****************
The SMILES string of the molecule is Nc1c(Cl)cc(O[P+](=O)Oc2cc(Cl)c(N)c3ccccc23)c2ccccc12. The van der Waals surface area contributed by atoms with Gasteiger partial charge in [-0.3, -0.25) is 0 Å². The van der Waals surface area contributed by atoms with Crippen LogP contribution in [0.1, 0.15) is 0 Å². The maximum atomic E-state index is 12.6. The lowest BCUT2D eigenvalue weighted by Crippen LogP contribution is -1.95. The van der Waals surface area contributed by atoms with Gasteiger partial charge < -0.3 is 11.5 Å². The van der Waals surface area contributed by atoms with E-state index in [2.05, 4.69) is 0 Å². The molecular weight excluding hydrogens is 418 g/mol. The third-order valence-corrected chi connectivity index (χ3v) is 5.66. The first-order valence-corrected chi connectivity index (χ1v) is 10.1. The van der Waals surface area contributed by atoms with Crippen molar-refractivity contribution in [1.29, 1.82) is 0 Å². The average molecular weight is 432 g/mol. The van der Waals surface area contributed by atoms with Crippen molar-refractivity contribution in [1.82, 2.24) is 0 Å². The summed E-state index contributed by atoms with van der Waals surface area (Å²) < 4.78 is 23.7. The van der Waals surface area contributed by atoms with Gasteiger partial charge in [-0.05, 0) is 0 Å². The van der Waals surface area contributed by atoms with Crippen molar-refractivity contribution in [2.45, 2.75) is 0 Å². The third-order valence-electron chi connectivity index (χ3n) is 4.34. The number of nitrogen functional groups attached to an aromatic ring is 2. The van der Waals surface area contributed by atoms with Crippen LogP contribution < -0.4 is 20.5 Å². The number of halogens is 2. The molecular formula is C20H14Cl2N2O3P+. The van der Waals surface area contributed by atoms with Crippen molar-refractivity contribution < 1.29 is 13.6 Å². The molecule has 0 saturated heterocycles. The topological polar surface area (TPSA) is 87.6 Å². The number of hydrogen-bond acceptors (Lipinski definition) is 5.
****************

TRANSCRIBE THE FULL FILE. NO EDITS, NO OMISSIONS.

The SMILES string of the molecule is Nc1c(Cl)cc(O[P+](=O)Oc2cc(Cl)c(N)c3ccccc23)c2ccccc12. The van der Waals surface area contributed by atoms with Gasteiger partial charge in [-0.3, -0.25) is 0 Å². The van der Waals surface area contributed by atoms with Crippen LogP contribution in [0.1, 0.15) is 0 Å². The maximum atomic E-state index is 12.6. The lowest BCUT2D eigenvalue weighted by Crippen LogP contribution is -1.95. The van der Waals surface area contributed by atoms with Gasteiger partial charge < -0.3 is 11.5 Å². The van der Waals surface area contributed by atoms with E-state index in [2.05, 4.69) is 0 Å². The molecular weight excluding hydrogens is 418 g/mol. The third-order valence-corrected chi connectivity index (χ3v) is 5.66. The first-order valence-corrected chi connectivity index (χ1v) is 10.1. The van der Waals surface area contributed by atoms with Crippen molar-refractivity contribution in [1.29, 1.82) is 0 Å². The average molecular weight is 432 g/mol. The van der Waals surface area contributed by atoms with Crippen molar-refractivity contribution in [1.82, 2.24) is 0 Å². The summed E-state index contributed by atoms with van der Waals surface area (Å²) < 4.78 is 23.7. The van der Waals surface area contributed by atoms with Gasteiger partial charge in [-0.05, 0) is 0 Å². The van der Waals surface area contributed by atoms with Crippen molar-refractivity contribution in [2.45, 2.75) is 0 Å². The third-order valence-electron chi connectivity index (χ3n) is 4.34. The number of nitrogen functional groups attached to an aromatic ring is 2. The van der Waals surface area contributed by atoms with Crippen LogP contribution < -0.4 is 20.5 Å². The number of halogens is 2. The molecular formula is C20H14Cl2N2O3P+. The van der Waals surface area contributed by atoms with Crippen molar-refractivity contribution < 1.29 is 13.6 Å². The molecule has 0 saturated heterocycles. The topological polar surface area (TPSA) is 87.6 Å². The number of hydrogen-bond acceptors (Lipinski definition) is 5.